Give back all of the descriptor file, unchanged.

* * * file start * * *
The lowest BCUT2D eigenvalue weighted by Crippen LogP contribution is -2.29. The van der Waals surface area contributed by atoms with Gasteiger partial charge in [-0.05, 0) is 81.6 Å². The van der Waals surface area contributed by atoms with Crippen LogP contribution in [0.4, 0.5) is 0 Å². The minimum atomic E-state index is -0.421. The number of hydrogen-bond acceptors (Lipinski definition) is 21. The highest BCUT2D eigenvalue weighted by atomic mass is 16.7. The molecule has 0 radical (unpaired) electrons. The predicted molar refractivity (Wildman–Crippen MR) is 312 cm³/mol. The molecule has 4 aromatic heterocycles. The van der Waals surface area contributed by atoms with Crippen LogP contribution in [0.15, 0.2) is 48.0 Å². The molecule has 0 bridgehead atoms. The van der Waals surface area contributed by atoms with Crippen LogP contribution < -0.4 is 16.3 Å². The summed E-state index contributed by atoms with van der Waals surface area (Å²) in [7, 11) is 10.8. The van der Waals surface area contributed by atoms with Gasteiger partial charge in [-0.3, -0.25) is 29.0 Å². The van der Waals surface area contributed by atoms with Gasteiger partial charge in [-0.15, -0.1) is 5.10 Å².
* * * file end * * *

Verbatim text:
The lowest BCUT2D eigenvalue weighted by Crippen LogP contribution is -2.29. The van der Waals surface area contributed by atoms with Gasteiger partial charge in [-0.05, 0) is 81.6 Å². The van der Waals surface area contributed by atoms with Crippen LogP contribution in [0.4, 0.5) is 0 Å². The minimum atomic E-state index is -0.421. The number of hydrogen-bond acceptors (Lipinski definition) is 21. The highest BCUT2D eigenvalue weighted by atomic mass is 16.7. The molecule has 0 radical (unpaired) electrons. The predicted molar refractivity (Wildman–Crippen MR) is 312 cm³/mol. The molecule has 4 aromatic heterocycles. The van der Waals surface area contributed by atoms with Crippen LogP contribution in [0.15, 0.2) is 48.0 Å². The molecule has 0 bridgehead atoms. The van der Waals surface area contributed by atoms with Crippen LogP contribution < -0.4 is 16.3 Å². The summed E-state index contributed by atoms with van der Waals surface area (Å²) in [7, 11) is 10.8. The van der Waals surface area contributed by atoms with Gasteiger partial charge in [-0.3, -0.25) is 29.0 Å². The van der Waals surface area contributed by atoms with Gasteiger partial charge in [-0.15, -0.1) is 5.10 Å².